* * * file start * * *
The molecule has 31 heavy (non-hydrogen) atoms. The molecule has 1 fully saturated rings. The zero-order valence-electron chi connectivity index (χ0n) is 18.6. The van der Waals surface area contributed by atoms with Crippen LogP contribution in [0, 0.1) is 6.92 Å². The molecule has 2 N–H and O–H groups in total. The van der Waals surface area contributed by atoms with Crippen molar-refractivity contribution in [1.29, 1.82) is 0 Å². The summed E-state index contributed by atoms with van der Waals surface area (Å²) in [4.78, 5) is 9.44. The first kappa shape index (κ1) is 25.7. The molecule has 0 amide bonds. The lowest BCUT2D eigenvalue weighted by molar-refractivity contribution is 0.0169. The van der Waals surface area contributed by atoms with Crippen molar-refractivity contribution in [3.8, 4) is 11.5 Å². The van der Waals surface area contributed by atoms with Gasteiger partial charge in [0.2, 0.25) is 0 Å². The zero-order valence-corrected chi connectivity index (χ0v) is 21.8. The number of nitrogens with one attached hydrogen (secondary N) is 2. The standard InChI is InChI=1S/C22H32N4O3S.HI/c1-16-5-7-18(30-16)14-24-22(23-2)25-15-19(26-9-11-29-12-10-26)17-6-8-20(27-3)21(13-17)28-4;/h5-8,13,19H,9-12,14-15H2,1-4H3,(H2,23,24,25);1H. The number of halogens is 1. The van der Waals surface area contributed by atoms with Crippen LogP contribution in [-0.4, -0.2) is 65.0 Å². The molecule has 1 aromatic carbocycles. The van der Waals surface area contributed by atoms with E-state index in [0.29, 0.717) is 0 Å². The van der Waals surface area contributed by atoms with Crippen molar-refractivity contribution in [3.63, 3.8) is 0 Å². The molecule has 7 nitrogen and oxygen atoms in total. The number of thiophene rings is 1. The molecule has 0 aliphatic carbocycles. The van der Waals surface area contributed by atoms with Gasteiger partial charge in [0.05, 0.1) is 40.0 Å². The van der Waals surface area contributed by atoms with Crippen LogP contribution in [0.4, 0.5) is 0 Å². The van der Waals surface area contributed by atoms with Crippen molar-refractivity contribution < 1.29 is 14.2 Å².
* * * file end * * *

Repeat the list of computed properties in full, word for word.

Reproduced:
The molecule has 31 heavy (non-hydrogen) atoms. The molecule has 1 fully saturated rings. The zero-order valence-electron chi connectivity index (χ0n) is 18.6. The van der Waals surface area contributed by atoms with Crippen LogP contribution in [0, 0.1) is 6.92 Å². The molecule has 2 N–H and O–H groups in total. The van der Waals surface area contributed by atoms with Crippen molar-refractivity contribution in [1.29, 1.82) is 0 Å². The summed E-state index contributed by atoms with van der Waals surface area (Å²) in [4.78, 5) is 9.44. The first kappa shape index (κ1) is 25.7. The molecule has 0 amide bonds. The lowest BCUT2D eigenvalue weighted by molar-refractivity contribution is 0.0169. The van der Waals surface area contributed by atoms with Crippen molar-refractivity contribution in [3.8, 4) is 11.5 Å². The van der Waals surface area contributed by atoms with Gasteiger partial charge in [0.2, 0.25) is 0 Å². The zero-order valence-corrected chi connectivity index (χ0v) is 21.8. The number of nitrogens with one attached hydrogen (secondary N) is 2. The standard InChI is InChI=1S/C22H32N4O3S.HI/c1-16-5-7-18(30-16)14-24-22(23-2)25-15-19(26-9-11-29-12-10-26)17-6-8-20(27-3)21(13-17)28-4;/h5-8,13,19H,9-12,14-15H2,1-4H3,(H2,23,24,25);1H. The number of halogens is 1. The van der Waals surface area contributed by atoms with Crippen LogP contribution in [-0.4, -0.2) is 65.0 Å². The molecule has 1 aromatic carbocycles. The van der Waals surface area contributed by atoms with E-state index in [0.29, 0.717) is 0 Å². The van der Waals surface area contributed by atoms with Crippen molar-refractivity contribution in [3.63, 3.8) is 0 Å². The molecule has 7 nitrogen and oxygen atoms in total. The number of thiophene rings is 1. The molecule has 0 aliphatic carbocycles. The van der Waals surface area contributed by atoms with Gasteiger partial charge in [0.05, 0.1) is 40.0 Å². The van der Waals surface area contributed by atoms with Crippen LogP contribution in [0.4, 0.5) is 0 Å². The van der Waals surface area contributed by atoms with Crippen molar-refractivity contribution < 1.29 is 14.2 Å².